Sermon December 13, 2009

Sermon for Advent 3 C
December 12, 2009
Michael Coffey

And so with many other exhortations
John proclaimed the good news.
It hardly sounds like good news at all.
With all that talk of repentance
and burning chaff
and trees that bear bad fruit being cut down,
what’s good about it?
Luke tells us this is the good news.
It makes you wonder if we missed something.
Or if there was a scene cut
as if it were a badly edited movie.
Our ears might not always know how to hear it as good news,
but Luke says it plainly:
This word John spoke about God is good news.

The first thing that means for us
is knowing what the good news is not:
it is not easy.
It is not some easy word of forgiveness
that comes too quickly.
It is not God’s grace
that seeks no response and transformation in our lives.
The good news of God seems to cut much closer
to the heart of our lives
than any of that easy good news.
And I suspect we all know it
even when we don’t know it...
Any easy good news about us
and our complicated and confusing lives
is really no good news at all.

So, let’s let that half-crazed wild-man prophet of the coming kingdom,
John the baptizer,
tell us the hard good news.
It begins like this:
God is in desperate need of a people in this world
who live out God’s vision.
God is so urgently in need of such a people
that he is acting in unbelievable ways to restore them
and recreate them.
And God is doing that now through Jesus,
who is coming among us.

A bunch of people hear this and think:
thank goodness,
just when I was getting tired of watching
all those reality TV shows
something really interesting comes along!
There’s something to get really involved in,
because it might actually mean something more
than the emptiness we feel inside.
So John calls them to turn away from emptiness
and turn toward fullness by living in God’s realm.

So they ask him... John!
What must we do to be a part of this thing God is doing?
And John says...
Repent, and bear fruit worthy of repentance.
Repent, and bear fruit worthy of repentance.
Now, in order to solve the puzzle
of what John means by this,
we’re going to have to work backwards
from the clues to figure it out.
It’s a bit like a mystery novel,
where we know the facts,
but we don’t know what they mean yet.

John says what the fruit worthy of repentance means:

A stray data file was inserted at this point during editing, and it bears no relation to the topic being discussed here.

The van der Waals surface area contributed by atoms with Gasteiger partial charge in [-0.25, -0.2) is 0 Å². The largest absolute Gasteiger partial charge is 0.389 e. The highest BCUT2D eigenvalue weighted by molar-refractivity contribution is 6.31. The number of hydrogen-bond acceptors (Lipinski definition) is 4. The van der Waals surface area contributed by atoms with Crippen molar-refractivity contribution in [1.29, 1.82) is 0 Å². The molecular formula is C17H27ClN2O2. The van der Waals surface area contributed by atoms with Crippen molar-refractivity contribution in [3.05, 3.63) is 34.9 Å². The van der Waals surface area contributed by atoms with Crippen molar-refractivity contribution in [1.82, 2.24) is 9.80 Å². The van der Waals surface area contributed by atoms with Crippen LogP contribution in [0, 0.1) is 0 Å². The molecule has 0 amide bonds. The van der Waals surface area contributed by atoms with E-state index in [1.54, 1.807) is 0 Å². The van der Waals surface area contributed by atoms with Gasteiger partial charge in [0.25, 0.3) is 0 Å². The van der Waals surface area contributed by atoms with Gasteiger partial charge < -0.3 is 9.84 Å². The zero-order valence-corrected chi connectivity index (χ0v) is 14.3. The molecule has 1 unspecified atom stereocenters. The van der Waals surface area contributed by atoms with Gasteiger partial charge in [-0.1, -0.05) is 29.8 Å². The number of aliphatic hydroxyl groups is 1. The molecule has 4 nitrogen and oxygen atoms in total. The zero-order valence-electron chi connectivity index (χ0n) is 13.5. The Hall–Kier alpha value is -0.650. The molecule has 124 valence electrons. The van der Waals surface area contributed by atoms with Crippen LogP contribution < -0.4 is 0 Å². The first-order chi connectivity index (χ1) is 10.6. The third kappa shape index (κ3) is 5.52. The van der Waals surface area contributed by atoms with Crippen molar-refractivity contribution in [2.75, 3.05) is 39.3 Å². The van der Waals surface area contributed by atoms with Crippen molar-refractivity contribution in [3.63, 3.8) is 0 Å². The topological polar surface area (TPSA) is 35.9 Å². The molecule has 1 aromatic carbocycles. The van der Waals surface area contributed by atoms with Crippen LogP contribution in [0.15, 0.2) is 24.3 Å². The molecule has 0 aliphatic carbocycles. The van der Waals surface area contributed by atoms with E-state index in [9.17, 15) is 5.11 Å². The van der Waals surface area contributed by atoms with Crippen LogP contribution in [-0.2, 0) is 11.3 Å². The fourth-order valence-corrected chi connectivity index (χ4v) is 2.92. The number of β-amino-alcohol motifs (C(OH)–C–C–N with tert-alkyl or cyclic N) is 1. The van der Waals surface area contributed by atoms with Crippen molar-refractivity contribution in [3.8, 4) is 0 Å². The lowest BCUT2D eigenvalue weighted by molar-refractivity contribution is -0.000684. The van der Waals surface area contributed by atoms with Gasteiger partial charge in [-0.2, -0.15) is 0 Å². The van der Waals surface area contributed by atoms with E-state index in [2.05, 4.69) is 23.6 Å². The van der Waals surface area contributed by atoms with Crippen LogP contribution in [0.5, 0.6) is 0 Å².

Share your extra coat with someone who needs it.
Share your extra food with someone who needs it.
Don’t use your privileged position to get more than your share.
Don’t use power or force to get more than your share.
John says the fruit worthy of repentance means
living with a generous economics
and a humble use of power and privilege.

This all comes as some surprise
when we expect that a religious question about repentance
would come with some religious observance
or a ritual of purity
or an assignment to pray so many times a day.
But what we hear from John,
as we do from all the biblical prophets
is a response to God rooted in loving your neighbor
with generosity and humility.

Every example he used
for bearing the fruit of God’s reigning mercy was economic:
Whoever has two coats must share with anyone who has none.
Whoever has extra food must share with those who have none.
Whoever has power must not use it to their material advantage.
Every single thing John tells them to do
to get in the right mode for God’s realm to be good news
is about living a different kind of economics.

Well, as a guy who has more than two coats
and a refrigerator and pantry full of food
and a position of some small religious authority and power...
Well, it kinda makes me think.
Is this good news?
Is this what I wanted to hear so close to Christmas?
Well, maybe and maybe not.
I do still hear that the good news begins with grace.
The good news is repentance and forgiveness.
There is an offer and a promise
that repentance is met by mercy,
and that any recognition on my part of my own failed ways
is immediately met by grace that renews me.

The good news in Luke’s Gospel is that repentance and forgiveness
are what Jesus brings, heralded by John.
And this repentance and forgiveness
make a new way of life possible.
They create a new joyful living that overflows with generosity.
Jesus creates a people so aware of God’s immediate merciful activity
that there is no room for anxious self-interest,
no room for crippling fear of what is coming.
There is only a grateful response,
a generous living,
a humble love of neighbor and self.

So, what does the evidence point to?
If this generous economics and humble use of power
are the fruits worthy of repentance...
What is the repentance?
What is the change John is calling us to,
and presumably, God is calling us to through this text today?
It can’t simply be our normal recitation
of this or that thing we have done wrong,
or one or another moral failure.
It can’t even be our assumption about other people’s
this or that or one or another thing that we think they should change.
It must be something deeper,
something at the root stock of our lives,
in order to produce the fruit of the kingdom of God.

Here’s where the evidence leads me:
The repentance John call us to is about our vision,
or our lack of vision.
The repentance John calls us to is about our imagination,
or our lack of imagination.
The repentance John calls us to is how we envision and imagine
the world works when we acknowledge that the world is God’s,
that the only kingdom in this world that matters